By Ron Lawson
Driving around Nebraska since we moved here four years ago has been an ongoing journey of discovery for our family. We ventured out last spring to western Nebraska, and we just had to stop and see Chimney Rock – the iconic landmark that appeared on the 2006 State Quarter honoring Nebraska. It was an essential way-point for countless pioneers making the trek overland on the Oregon, California and Mormon trails.
One of the highlights of that trip was stopping to enjoy an hour or so at the newly updated Chimney Rock Museum in Bayard, NE. The museum has a fresh, clean design, and it offers lots of hands-on displays and engaging artifacts for visitors of all ages. Each of the kids took on the challenge of loading up a scaled-down prairie schooner with just the right mix of supplies, household goods, weapons, food and luxuries. The wagon is designed to indicate if you have added too much weight, and it forces you to make painful decisions, such as leaving behind your favorite dresser in order to have enough beans and flour for the long trip west.
There are photo viewers that fascinate with historical 3D images, rocks that you can try carving your name in, and paintings featuring Chimney Rock to inspire the artists in your family. Small sheets of paper with “Chimney Rock Looks Like…” printed in one corner offer visitors the opportunity to draw out how they might record the landmark in their journal or diary – and there’s also a display board where you can post your creation to inspire other visitors after you leave.
This carefully curated mix of artifacts and stories both stimulate and satisfy the curiosity of visitors who are interested in the experience of mid-19th-century travelers, struggling across these plains that we so easily speed through in air-conditioned comfort. The pioneers had to endure many dangers and discomforts, and Chimney Rock was a memorable sight to the slow-motion caravans making their way to the promised land out west.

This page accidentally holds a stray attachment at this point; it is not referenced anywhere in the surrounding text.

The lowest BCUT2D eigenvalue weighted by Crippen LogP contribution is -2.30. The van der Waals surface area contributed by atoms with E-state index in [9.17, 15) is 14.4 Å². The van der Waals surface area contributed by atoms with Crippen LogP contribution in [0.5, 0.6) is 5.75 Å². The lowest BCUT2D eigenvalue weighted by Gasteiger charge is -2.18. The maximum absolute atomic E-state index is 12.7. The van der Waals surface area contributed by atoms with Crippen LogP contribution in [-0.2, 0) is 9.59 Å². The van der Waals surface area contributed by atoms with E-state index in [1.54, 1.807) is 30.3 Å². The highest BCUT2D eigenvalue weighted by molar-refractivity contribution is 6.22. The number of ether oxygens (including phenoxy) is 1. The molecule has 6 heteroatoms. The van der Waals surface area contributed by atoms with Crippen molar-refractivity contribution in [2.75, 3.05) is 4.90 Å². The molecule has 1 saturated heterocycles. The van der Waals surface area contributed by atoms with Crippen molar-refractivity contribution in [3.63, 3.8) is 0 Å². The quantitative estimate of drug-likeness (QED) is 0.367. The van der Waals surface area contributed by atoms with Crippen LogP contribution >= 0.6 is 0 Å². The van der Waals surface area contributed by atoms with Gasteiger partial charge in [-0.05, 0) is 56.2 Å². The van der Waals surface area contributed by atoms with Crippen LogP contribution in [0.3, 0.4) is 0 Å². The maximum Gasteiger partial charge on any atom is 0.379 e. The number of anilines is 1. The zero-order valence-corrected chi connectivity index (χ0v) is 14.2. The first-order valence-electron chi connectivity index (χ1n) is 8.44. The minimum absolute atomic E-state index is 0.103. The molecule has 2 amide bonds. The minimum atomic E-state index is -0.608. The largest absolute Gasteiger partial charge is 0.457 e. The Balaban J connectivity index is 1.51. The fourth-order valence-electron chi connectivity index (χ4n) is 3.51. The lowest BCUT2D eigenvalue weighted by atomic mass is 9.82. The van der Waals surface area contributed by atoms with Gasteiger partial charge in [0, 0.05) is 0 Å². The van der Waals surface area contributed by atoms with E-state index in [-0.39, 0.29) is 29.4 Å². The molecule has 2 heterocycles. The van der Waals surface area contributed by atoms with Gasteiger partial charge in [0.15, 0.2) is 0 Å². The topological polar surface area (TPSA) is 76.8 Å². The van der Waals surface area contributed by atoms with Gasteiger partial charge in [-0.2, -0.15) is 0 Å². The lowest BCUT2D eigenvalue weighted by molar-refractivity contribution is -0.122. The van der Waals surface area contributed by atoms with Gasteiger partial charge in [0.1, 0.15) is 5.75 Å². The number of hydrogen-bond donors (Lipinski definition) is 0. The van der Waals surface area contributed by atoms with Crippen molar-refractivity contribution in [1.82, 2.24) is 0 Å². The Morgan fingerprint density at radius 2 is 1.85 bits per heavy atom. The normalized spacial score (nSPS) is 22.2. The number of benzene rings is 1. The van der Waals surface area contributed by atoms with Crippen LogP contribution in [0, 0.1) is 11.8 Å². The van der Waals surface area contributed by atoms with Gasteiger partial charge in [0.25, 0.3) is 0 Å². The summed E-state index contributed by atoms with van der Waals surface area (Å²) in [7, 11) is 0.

Chimney Rock was just one of the geographic formations that caught the attention of these emigrants – 14 miles back on the trail was a formation dubbed “The Court House” for its resemblance to a municipal building in St. Louis, and 20 miles further down the trail was a landmark named “Scotts Bluff, a weathered contortion of parapets, towers and gulches: A Nebraska Gibraltar… Someone named Hiram Scott, a fur trader, had died among its crags in 1828. No one knew exactly how, so a number of legends grew up – that he had sickened and been cruelly abandoned by selfish companions, that he had been murdered by Indians or maybe killed by a grizzly bear, that his skeleton, when found, was twisted in a death agony or that it was propped up against a rock, placidly supine.“1 Chimney Rock, with it’s spire jutting some 500 feet in the air “was likened not only to a chimney, but also to a pole in a haystack, a minaret, a church steeple, an inverted funnel and a lightning rod.“2
A favorite habit among these travelers of old was carving their names on such landmarks. But this Nebraska icon is off limits to such endeavors by modern visitors, who have to be satisfied with taking a photo depicting the impressive stone monolith in the background. The grounds outside the museum have a variety of outdoor props to include in those memorable pictures that might be featured in your next photo Christmas card or vacation slideshow.
No museum would be complete without a gift store, and we considered an impressive array of history and nature books, craft kits, postcards, and toys. One particular little stuffed animal was surreptitiously purchased (to become a birthday present for the youngest when he celebrated his birthday the following week) from a trading post that travelers of a century-and-half ago could hardly have imagined.
Click here for more information about the Chimney Rock Museum
- Horn Huston, The Pioneers, Time-Life Books, New York, 1974, page 99
View of Chimney Rock, Ohalilah Sioux Village in the Foreground by Albert Bierstadt